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Zombie Economics

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Zombie Economics

How Dead Ideas Still Walk Among Us

Princeton UP,

15 min read
7 take-aways
Audio & text

What's inside?

Horrors! They keep coming back! Why economic theories that led the world to the brink of financial collapse just won’t die.

Editorial Rating



  • Analytical
  • Innovative
  • Concrete Examples


Like a horror movie villain, discredited economic theories can return to haunt you. Australian economist John Quiggin claims that some of these ideas – like total privatization, perfectly rational markets and trickle-down policies – nearly destroyed the world’s economy and are attempting a comeback. To drive the final stake through the brain-eating, dead soul of “zombie economics,” he knifes through five dangerous principles of “market liberalism.” With no apparent fear of controversy, he explains why each “zombie idea” failed and describes a new, alternative approach, melding  free-market capitalism with judicious use of government involvement to address crucial social needs. Quiggin heavily annotates his work, and though economic jargon can, at times, slow your progress, he rewards your persistence. This eerie tour through defunct yet durable economic theories will intrigue anyone who enjoys a good scare. Find your silver bullets, construct your booby traps and carry your axes for good measure: Quiggin says the time has come to kill those zombies once and for all.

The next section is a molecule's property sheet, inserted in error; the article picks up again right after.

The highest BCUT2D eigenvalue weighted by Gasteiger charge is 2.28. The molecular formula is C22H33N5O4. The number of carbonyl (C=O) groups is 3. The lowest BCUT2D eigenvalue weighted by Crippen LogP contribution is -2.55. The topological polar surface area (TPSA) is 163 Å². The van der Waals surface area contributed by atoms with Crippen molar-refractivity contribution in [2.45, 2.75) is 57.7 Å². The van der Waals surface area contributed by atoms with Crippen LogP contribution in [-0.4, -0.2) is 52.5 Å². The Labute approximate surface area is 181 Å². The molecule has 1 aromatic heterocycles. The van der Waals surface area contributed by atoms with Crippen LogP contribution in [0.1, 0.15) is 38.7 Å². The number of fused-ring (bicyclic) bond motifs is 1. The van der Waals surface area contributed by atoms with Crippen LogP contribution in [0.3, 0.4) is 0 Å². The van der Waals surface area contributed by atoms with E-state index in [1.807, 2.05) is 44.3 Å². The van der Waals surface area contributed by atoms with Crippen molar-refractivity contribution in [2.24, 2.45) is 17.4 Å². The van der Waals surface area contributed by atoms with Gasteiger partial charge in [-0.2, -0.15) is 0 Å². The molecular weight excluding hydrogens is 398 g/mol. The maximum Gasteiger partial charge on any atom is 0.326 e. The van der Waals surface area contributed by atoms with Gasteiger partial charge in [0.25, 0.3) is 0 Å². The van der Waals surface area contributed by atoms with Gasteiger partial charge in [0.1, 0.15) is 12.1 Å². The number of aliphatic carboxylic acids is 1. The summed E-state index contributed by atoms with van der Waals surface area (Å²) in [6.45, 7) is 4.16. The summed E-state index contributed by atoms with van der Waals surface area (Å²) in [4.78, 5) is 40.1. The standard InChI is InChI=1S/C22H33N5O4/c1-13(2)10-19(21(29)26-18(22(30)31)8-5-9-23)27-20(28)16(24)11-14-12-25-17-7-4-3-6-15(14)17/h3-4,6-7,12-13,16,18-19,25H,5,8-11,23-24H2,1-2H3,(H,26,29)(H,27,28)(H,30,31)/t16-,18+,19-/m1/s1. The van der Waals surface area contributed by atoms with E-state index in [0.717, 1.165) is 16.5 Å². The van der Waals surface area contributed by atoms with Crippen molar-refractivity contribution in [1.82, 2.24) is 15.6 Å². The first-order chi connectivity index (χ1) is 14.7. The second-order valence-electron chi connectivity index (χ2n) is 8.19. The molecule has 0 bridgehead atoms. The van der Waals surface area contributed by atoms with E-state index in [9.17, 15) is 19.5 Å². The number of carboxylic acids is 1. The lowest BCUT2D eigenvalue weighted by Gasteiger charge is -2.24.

Economic theories continue to live as “zombie ideas” even after events refute them.

Even when events ultimately disprove them, popular economic theories can take on a life of their own. Their influence, honed over decades, is hard to shake, and their impact lingers long after reality refutes them.

”The 2008 “Global Financial Crisis” laid bare the failures of five long-held principles that guided policymakers, economists, investors, bankers and just about everyone with financial interests, from the early 1980s until the bust.

The 2008 “Global Financial Crisis” exposed the fallacy of five hard-to-kill principles that fueled “market liberalism”:

These ideas underpinned an economic philosophy that had a variety of names – “Thatcherism” in the UK, “Reaganism” in the US, “the Washington Consensus,” “neoliberalism” and “market liberalism” – but relied on the same five zombie ideas:

1. Beginning in the 1990s, “the Great Moderation” claimed business cycles had stilled, ending boom and bust.

This idea proclaimed the death of the traditional business cycle. Throughout history, pundits have greeted recurring financial ups and downs with the declaration...

About the Author

John Quiggin is an economics professor at the University of Queensland in Australia.

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    A. 1 decade ago
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      1 decade ago
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